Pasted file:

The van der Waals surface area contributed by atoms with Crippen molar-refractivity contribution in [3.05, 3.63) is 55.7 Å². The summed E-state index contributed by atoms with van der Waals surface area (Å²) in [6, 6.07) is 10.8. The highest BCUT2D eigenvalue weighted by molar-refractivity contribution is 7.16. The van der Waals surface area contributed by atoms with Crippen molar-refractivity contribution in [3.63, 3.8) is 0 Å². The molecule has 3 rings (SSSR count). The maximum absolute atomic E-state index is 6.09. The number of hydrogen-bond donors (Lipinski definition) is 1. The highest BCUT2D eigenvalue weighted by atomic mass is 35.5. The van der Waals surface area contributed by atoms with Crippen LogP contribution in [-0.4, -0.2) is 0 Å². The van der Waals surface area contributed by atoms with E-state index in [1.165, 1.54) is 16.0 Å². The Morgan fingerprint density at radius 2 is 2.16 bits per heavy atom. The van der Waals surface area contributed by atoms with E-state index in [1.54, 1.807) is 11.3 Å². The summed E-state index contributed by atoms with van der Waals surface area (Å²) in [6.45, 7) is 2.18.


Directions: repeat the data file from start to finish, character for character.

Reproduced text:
The van der Waals surface area contributed by atoms with Crippen molar-refractivity contribution in [3.05, 3.63) is 55.7 Å². The summed E-state index contributed by atoms with van der Waals surface area (Å²) in [6, 6.07) is 10.8. The highest BCUT2D eigenvalue weighted by molar-refractivity contribution is 7.16. The van der Waals surface area contributed by atoms with Crippen molar-refractivity contribution in [3.63, 3.8) is 0 Å². The molecule has 3 rings (SSSR count). The maximum absolute atomic E-state index is 6.09. The number of hydrogen-bond donors (Lipinski definition) is 1. The highest BCUT2D eigenvalue weighted by atomic mass is 35.5. The van der Waals surface area contributed by atoms with Crippen LogP contribution in [-0.4, -0.2) is 0 Å². The van der Waals surface area contributed by atoms with E-state index in [1.165, 1.54) is 16.0 Å². The Morgan fingerprint density at radius 2 is 2.16 bits per heavy atom. The van der Waals surface area contributed by atoms with E-state index in [1.54, 1.807) is 11.3 Å². The summed E-state index contributed by atoms with van der Waals surface area (Å²) in [6.45, 7) is 2.18.